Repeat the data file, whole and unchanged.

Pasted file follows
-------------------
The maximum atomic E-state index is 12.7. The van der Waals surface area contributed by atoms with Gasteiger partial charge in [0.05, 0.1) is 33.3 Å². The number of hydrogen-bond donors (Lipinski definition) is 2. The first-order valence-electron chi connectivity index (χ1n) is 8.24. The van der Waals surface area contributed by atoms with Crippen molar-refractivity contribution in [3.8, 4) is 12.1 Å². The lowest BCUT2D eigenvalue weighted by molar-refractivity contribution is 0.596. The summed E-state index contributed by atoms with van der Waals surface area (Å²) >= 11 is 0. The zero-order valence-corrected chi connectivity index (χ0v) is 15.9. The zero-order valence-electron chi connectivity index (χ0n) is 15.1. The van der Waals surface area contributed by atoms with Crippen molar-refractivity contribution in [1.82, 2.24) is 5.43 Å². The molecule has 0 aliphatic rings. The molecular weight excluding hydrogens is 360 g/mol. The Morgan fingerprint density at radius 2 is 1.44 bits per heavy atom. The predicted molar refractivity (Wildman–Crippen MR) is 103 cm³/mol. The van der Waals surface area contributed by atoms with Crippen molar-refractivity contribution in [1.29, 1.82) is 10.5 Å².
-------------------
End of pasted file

The maximum atomic E-state index is 12.7. The van der Waals surface area contributed by atoms with Gasteiger partial charge in [0.05, 0.1) is 33.3 Å². The number of hydrogen-bond donors (Lipinski definition) is 2. The first-order valence-electron chi connectivity index (χ1n) is 8.24. The van der Waals surface area contributed by atoms with Crippen molar-refractivity contribution in [3.8, 4) is 12.1 Å². The lowest BCUT2D eigenvalue weighted by molar-refractivity contribution is 0.596. The summed E-state index contributed by atoms with van der Waals surface area (Å²) >= 11 is 0. The zero-order valence-corrected chi connectivity index (χ0v) is 15.9. The zero-order valence-electron chi connectivity index (χ0n) is 15.1. The van der Waals surface area contributed by atoms with Crippen molar-refractivity contribution in [1.82, 2.24) is 5.43 Å². The molecule has 0 aliphatic rings. The molecular weight excluding hydrogens is 360 g/mol. The Morgan fingerprint density at radius 2 is 1.44 bits per heavy atom. The predicted molar refractivity (Wildman–Crippen MR) is 103 cm³/mol. The van der Waals surface area contributed by atoms with Crippen molar-refractivity contribution in [1.29, 1.82) is 10.5 Å².